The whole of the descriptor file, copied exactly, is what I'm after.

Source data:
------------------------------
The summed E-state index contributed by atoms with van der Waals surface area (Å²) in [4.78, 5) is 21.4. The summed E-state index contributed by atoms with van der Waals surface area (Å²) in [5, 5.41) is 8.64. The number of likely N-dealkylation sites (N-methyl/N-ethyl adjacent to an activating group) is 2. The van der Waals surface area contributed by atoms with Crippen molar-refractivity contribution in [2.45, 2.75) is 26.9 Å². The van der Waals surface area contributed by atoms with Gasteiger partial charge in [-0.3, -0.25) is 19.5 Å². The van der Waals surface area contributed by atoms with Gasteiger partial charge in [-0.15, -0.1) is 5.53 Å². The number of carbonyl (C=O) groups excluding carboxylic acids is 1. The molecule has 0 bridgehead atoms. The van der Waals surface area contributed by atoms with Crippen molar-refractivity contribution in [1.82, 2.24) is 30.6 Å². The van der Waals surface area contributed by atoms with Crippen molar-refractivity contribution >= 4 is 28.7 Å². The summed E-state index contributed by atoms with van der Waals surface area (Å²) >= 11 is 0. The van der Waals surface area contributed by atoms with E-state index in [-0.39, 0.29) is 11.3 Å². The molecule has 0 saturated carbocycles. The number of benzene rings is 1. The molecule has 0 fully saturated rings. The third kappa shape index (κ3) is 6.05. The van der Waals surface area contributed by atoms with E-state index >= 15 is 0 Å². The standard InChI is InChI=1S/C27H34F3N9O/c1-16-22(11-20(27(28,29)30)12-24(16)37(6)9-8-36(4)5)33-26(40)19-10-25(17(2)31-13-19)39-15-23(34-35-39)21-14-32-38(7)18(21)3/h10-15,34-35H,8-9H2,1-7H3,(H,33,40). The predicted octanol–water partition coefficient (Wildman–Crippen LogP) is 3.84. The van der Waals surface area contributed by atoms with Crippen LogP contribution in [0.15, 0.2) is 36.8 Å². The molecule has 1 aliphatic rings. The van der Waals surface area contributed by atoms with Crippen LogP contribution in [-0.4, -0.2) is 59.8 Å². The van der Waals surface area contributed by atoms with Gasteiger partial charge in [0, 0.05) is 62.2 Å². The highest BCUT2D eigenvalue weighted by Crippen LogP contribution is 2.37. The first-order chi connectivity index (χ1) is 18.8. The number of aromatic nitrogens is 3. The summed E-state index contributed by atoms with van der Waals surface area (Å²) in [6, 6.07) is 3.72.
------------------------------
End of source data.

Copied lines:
The summed E-state index contributed by atoms with van der Waals surface area (Å²) in [4.78, 5) is 21.4. The summed E-state index contributed by atoms with van der Waals surface area (Å²) in [5, 5.41) is 8.64. The number of likely N-dealkylation sites (N-methyl/N-ethyl adjacent to an activating group) is 2. The van der Waals surface area contributed by atoms with Crippen molar-refractivity contribution in [2.45, 2.75) is 26.9 Å². The van der Waals surface area contributed by atoms with Gasteiger partial charge in [-0.3, -0.25) is 19.5 Å². The van der Waals surface area contributed by atoms with Gasteiger partial charge in [-0.15, -0.1) is 5.53 Å². The number of carbonyl (C=O) groups excluding carboxylic acids is 1. The molecule has 0 bridgehead atoms. The van der Waals surface area contributed by atoms with Crippen molar-refractivity contribution in [1.82, 2.24) is 30.6 Å². The van der Waals surface area contributed by atoms with Crippen molar-refractivity contribution >= 4 is 28.7 Å². The summed E-state index contributed by atoms with van der Waals surface area (Å²) >= 11 is 0. The van der Waals surface area contributed by atoms with E-state index in [-0.39, 0.29) is 11.3 Å². The molecule has 0 saturated carbocycles. The number of benzene rings is 1. The molecule has 0 fully saturated rings. The third kappa shape index (κ3) is 6.05. The van der Waals surface area contributed by atoms with E-state index >= 15 is 0 Å². The standard InChI is InChI=1S/C27H34F3N9O/c1-16-22(11-20(27(28,29)30)12-24(16)37(6)9-8-36(4)5)33-26(40)19-10-25(17(2)31-13-19)39-15-23(34-35-39)21-14-32-38(7)18(21)3/h10-15,34-35H,8-9H2,1-7H3,(H,33,40). The predicted octanol–water partition coefficient (Wildman–Crippen LogP) is 3.84. The van der Waals surface area contributed by atoms with Crippen LogP contribution in [0.15, 0.2) is 36.8 Å². The molecule has 1 aliphatic rings. The van der Waals surface area contributed by atoms with Crippen LogP contribution in [-0.4, -0.2) is 59.8 Å². The van der Waals surface area contributed by atoms with Gasteiger partial charge in [0, 0.05) is 62.2 Å². The highest BCUT2D eigenvalue weighted by Crippen LogP contribution is 2.37. The first-order chi connectivity index (χ1) is 18.8. The number of aromatic nitrogens is 3. The summed E-state index contributed by atoms with van der Waals surface area (Å²) in [6, 6.07) is 3.72.